June 11, 2009
By Julia Liu
Sixteen children sit in one classroom learning numbers, the alphabet and sign language. It's just another ordinary afternoon at CAM, Centro de Atencion Multiple (Multiple Service Center for disabled children), in Cozumel, Mexico.
The children are not the same age, or the same grade level. But they are all eager to learn. CAM is the only school on the island that focuses exclusively on special education for children who are mentally or physically disabled. Teachers develop a personalized program for each student according to the student's needs and abilities.
"They're happier than normal kids!" said Erin Starkebaum, a University of Nebraska — Lincoln student who was visiting the school with her international media class.
Some students were peeking curiously from behind doors and windows as the UNL class toured the school. Some others ran out and dragged the foreign visitors to join them on the playground. The language barrier did not stop the children from meeting new people and having fun.
The school is divided into morning and afternoon sessions, targeting kids of different ages and needs. Students from ages 14 to 22 attend the morning life skill classes, where girls learn sewing, handcrafting and braiding hair while boys learn wood working. In the afternoon, children of ages 6 to 13 learn how to read, write, and communicate along with other basic knowledge and skills. The afternoon session also includes physical therapy and developmental activities for babies and toddlers. There are currently 32 students in the morning and 82 in the afternoon.
"We receive all kinds of help (for the children), from the community and outside of Cozumel, to help the students grow and be independent," said Miguel Zetina, the afternoon director of CAM.
Some students' lives are changed forever in CAM.
Vanesa Tinal Galeana, age four, was able to stand for the first time in her life when she was given a child-size walker in January. Galeana was born with ankles too weak to support her body weight. CAM's physical therapist is now helping Galeana train her leg muscle and walk.
Larry Pedersen, a community volunteer, talked about the moment when he witnessed a little boy who stood for the first time. "How can you not get emotional about it?" he said. "You just have a ton of emotions seeing that!" Pedersen said he was unable to capture that moment on film because he was crying.
Galeana would still be in her wheelchair if it were not for the donation coming from SAIL, a non-profit group in the U.S.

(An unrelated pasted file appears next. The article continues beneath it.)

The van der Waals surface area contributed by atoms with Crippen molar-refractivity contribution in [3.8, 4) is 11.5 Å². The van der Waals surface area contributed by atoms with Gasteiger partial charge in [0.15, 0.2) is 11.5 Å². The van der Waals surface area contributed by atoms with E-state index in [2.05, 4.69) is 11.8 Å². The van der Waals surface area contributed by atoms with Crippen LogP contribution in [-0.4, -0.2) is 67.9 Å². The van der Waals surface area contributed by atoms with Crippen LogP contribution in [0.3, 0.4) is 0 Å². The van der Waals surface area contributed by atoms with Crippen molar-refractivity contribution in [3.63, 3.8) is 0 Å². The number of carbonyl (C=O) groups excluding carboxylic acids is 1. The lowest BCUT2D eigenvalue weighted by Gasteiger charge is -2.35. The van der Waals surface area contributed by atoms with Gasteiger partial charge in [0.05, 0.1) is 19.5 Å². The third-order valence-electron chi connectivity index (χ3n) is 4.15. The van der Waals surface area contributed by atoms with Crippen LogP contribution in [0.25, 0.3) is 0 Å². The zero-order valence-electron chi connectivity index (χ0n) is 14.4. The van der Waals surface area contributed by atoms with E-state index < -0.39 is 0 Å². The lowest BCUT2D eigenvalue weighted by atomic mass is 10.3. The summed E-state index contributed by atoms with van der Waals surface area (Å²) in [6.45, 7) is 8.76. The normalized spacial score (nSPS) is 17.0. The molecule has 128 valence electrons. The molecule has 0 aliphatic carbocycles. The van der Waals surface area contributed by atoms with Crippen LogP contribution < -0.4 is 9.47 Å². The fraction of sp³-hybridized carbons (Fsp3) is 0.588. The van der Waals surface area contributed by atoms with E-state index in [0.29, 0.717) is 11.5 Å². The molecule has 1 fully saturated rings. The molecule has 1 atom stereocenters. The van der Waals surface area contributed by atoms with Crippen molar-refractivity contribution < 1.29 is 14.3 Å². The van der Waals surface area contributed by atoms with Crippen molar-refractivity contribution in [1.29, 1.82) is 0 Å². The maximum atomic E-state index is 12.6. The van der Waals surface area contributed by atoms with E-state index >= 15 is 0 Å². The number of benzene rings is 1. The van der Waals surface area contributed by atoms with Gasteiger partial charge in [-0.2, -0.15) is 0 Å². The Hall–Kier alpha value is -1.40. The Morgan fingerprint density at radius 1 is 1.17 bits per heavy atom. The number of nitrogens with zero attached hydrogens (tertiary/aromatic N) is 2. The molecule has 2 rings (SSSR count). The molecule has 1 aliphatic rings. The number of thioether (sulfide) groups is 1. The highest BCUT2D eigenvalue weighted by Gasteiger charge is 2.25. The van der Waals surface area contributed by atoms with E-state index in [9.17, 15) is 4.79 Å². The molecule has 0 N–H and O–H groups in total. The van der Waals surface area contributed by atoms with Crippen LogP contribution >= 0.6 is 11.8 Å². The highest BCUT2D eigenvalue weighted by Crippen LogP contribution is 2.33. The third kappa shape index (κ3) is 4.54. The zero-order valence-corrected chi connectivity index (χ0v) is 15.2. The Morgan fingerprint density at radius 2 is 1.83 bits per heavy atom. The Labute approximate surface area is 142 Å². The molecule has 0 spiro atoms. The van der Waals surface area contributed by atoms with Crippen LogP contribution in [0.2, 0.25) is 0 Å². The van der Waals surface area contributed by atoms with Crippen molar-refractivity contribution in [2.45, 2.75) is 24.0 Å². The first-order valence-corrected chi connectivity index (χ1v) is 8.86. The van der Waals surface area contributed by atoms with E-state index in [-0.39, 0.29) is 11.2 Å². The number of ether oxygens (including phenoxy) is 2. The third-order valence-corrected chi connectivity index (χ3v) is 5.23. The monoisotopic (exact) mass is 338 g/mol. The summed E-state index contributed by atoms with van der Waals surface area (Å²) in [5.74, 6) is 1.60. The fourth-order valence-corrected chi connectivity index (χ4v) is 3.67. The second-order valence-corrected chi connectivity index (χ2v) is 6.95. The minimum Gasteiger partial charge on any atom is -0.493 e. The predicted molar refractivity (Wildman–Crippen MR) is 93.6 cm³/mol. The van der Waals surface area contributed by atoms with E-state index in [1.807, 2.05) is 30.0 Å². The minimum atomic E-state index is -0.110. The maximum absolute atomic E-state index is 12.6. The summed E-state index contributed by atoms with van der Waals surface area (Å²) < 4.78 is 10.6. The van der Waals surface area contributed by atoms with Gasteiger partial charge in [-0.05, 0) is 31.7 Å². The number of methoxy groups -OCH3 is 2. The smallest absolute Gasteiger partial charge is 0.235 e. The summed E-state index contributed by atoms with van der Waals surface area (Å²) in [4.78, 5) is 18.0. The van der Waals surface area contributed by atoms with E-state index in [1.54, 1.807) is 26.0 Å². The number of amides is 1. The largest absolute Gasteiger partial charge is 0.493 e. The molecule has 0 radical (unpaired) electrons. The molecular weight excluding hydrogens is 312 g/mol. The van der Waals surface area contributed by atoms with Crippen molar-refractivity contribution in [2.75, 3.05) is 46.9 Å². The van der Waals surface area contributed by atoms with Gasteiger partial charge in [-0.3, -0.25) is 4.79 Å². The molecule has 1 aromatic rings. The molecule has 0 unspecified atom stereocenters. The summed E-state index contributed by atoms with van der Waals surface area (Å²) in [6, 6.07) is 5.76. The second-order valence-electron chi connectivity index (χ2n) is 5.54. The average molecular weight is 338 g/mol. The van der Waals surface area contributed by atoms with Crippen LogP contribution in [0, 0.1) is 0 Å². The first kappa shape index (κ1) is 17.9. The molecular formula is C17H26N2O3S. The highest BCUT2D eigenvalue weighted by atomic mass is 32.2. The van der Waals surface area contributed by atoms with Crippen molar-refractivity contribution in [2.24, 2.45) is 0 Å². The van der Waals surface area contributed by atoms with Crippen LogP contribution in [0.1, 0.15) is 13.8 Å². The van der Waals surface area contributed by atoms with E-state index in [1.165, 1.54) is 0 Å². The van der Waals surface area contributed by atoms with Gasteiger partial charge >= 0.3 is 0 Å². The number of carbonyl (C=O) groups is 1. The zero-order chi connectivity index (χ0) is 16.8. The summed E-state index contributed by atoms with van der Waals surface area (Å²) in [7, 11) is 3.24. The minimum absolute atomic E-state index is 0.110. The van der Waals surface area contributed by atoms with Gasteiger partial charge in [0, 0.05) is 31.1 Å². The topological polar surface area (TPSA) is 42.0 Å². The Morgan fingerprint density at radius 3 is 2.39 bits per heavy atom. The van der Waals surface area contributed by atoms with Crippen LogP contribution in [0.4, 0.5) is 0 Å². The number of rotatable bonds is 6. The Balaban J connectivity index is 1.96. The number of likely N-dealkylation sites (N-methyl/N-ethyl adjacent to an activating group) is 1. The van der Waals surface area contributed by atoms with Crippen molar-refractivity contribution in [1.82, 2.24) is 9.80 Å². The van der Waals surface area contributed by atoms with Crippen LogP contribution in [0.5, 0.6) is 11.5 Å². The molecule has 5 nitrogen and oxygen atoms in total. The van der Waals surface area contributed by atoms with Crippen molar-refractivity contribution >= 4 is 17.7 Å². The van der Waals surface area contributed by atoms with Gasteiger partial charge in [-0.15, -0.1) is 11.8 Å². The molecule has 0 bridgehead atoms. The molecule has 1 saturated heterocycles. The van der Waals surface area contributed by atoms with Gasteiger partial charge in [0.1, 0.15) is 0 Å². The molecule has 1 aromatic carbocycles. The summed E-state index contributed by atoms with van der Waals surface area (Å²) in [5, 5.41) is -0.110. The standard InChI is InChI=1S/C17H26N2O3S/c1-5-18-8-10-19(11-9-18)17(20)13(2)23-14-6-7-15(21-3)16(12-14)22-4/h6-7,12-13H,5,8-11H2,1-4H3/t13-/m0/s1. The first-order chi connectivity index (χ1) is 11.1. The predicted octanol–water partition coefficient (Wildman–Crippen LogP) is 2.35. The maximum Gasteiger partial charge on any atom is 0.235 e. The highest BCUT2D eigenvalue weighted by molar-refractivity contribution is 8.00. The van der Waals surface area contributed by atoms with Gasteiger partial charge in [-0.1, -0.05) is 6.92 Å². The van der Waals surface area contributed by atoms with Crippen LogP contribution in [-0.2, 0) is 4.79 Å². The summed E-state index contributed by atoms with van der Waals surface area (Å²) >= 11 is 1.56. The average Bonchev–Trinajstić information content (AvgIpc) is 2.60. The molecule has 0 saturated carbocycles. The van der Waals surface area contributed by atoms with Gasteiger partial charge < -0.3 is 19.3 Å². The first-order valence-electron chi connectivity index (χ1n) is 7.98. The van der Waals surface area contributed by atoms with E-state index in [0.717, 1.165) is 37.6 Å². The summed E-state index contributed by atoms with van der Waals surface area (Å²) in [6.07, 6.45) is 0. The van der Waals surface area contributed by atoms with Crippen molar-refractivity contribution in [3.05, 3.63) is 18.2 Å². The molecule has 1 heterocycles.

Resources are limited on the island of Cozumel. Goods such as toilet paper and toothbrushes only come in on a ferry from the Mexican mainland. Child-sized walkers are not one of those goods. The physical therapists at CAM tried shortening the legs of an adult-sized walker, but it was too heavy for the little Galeana.
While CAM helps some students with their disabilities, some others are not so lucky. Yani Sanchez, who has two sons attending CAM, said she is not seeing much improvement in her children.
"They tried to teach something, but you don't see any advance in your children," said Sanchez, "It's like a nice, big kindergarten!"
Sanchez has been trying to find a better school for her 12 and eight year old sons somewhere else in Mexico. Many other families, however, cannot afford to leave the island.
For many disabled children in Cozumel, CAM is their only option for education. However, Zetina said the school needs help.
Students at CAM pay an optional fee of 150 pesos, about 12 dollars, a year. However, those who attend regular public schools pay about 50 dollars a year for school supplies. The low fees cannot cover all of CAM's expenses. When the plumbing broke earlier this year, the faculty member paid for the repairs out of their own pocket.
Zetina said the school is also in a constant need of consumable goods and educational toys for the younger children.
"We help the school access supplies and donors (in the U.S.). This really changes people's lives," said Karen Pedersen, Co-director of Cozumel Volunteer Connection. "I used to feel very bad for people, but when I see the children learning, I can see that they feel very blessed."